Claudia Torres was preparing a pot of hot water for her family’s laundry when she turned away for a moment. In what is every mother’s nightmare, her two-year-old son, Tomas, stepped into the pot and suffered third-degree burns to his right foot.

This is a horrific scenario that plays out much too often in the developing world, where someone suffers a burn injury every five seconds. For these children, having access to specialized burn care is the difference between a life of possibilities and a life of disabilities.

Immediately after his accident, Tomas received treatment that helped prevent infection. But the heavy dressing that served as his initial wound care prohibited him from keeping up with his friends. He became increasingly sedentary and isolated.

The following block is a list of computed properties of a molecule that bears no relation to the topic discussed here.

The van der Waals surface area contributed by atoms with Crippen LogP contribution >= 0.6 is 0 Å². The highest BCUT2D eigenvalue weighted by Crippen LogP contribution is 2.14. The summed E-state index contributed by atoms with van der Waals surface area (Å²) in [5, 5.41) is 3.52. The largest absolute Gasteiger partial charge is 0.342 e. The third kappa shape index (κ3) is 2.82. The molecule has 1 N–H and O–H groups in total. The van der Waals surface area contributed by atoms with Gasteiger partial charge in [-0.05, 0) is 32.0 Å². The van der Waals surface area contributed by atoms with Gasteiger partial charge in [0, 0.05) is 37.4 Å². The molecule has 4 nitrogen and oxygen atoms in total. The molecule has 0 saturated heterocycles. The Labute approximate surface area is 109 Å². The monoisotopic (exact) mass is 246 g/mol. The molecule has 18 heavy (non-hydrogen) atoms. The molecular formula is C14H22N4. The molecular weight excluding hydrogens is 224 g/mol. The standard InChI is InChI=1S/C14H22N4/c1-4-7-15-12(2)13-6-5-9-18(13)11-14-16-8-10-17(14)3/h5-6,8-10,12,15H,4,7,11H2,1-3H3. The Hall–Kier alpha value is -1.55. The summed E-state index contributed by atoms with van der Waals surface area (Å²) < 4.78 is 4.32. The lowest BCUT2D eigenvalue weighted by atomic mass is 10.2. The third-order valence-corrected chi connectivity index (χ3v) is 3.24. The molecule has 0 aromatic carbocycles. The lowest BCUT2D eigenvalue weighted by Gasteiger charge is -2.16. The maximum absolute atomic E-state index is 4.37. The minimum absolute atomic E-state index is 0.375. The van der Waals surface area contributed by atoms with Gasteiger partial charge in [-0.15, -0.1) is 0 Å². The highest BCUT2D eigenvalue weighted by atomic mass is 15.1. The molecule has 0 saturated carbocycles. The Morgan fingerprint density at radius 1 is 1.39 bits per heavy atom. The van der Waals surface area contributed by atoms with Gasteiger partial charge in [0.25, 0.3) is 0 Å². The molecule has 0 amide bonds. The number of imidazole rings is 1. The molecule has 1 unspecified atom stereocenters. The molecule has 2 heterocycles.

A few months after his accident, Claudia and Tomas were referred to Yinna Martinez for treatment. Ms. Martinez is a physical therapist with Hospital Simon Bolivar in Bogota, Columbia, where Physicians for Peace recently held a regional acute burn care training session. Through physical therapy skills taught by Physicians for Peace, Ms. Martinez used splints, then compression garments, to treat Tomas and get him back on his feet.

“I always wanted to work with burn patients, but I felt like I had a lot of limitations in what I could do for them,” Ms. Martinez said. “After working with Physicians for Peace for three years, I now feel empowered to provide effective therapy."

Claudia was quick to offer praise for Ms. Martinez and her skills.

“The experience that we went through was very difficult,” she said. “And through working with Ms. Martinez, Tomas has started to feel confident again and has even begun to walk."